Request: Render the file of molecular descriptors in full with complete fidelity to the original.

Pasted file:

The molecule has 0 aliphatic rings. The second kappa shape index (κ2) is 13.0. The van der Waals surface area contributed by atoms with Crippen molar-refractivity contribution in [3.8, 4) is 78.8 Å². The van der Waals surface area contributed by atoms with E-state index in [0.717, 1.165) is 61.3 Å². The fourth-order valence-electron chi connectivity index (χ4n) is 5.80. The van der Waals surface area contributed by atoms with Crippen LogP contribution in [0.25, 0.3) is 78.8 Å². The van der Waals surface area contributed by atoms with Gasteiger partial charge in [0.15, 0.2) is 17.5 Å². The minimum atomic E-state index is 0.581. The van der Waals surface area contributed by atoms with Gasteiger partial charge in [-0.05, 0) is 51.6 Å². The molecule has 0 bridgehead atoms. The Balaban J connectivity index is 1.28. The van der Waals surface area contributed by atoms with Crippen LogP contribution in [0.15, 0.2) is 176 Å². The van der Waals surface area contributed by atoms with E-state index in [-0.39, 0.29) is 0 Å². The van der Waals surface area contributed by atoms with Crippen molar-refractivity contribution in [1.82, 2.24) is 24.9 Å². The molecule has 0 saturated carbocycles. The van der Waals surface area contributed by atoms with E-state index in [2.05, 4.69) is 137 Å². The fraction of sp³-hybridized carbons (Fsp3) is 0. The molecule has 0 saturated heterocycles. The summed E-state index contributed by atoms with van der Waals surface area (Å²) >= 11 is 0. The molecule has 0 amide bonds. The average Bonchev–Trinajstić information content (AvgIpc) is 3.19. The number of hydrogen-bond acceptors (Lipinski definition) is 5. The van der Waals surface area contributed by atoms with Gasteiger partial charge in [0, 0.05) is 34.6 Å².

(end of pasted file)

The molecule has 0 aliphatic rings. The second kappa shape index (κ2) is 13.0. The van der Waals surface area contributed by atoms with Crippen molar-refractivity contribution in [3.8, 4) is 78.8 Å². The van der Waals surface area contributed by atoms with E-state index in [0.717, 1.165) is 61.3 Å². The fourth-order valence-electron chi connectivity index (χ4n) is 5.80. The van der Waals surface area contributed by atoms with Crippen LogP contribution in [0.25, 0.3) is 78.8 Å². The van der Waals surface area contributed by atoms with Gasteiger partial charge in [0.15, 0.2) is 17.5 Å². The minimum atomic E-state index is 0.581. The van der Waals surface area contributed by atoms with Gasteiger partial charge in [-0.05, 0) is 51.6 Å². The molecule has 0 bridgehead atoms. The Balaban J connectivity index is 1.28. The van der Waals surface area contributed by atoms with Crippen LogP contribution in [0.15, 0.2) is 176 Å². The van der Waals surface area contributed by atoms with E-state index in [-0.39, 0.29) is 0 Å². The van der Waals surface area contributed by atoms with Crippen molar-refractivity contribution in [1.82, 2.24) is 24.9 Å². The molecule has 0 saturated carbocycles. The van der Waals surface area contributed by atoms with E-state index in [2.05, 4.69) is 137 Å². The fraction of sp³-hybridized carbons (Fsp3) is 0. The molecule has 0 saturated heterocycles. The summed E-state index contributed by atoms with van der Waals surface area (Å²) >= 11 is 0. The molecule has 0 amide bonds. The average Bonchev–Trinajstić information content (AvgIpc) is 3.19. The number of hydrogen-bond acceptors (Lipinski definition) is 5. The van der Waals surface area contributed by atoms with Gasteiger partial charge in [0, 0.05) is 34.6 Å².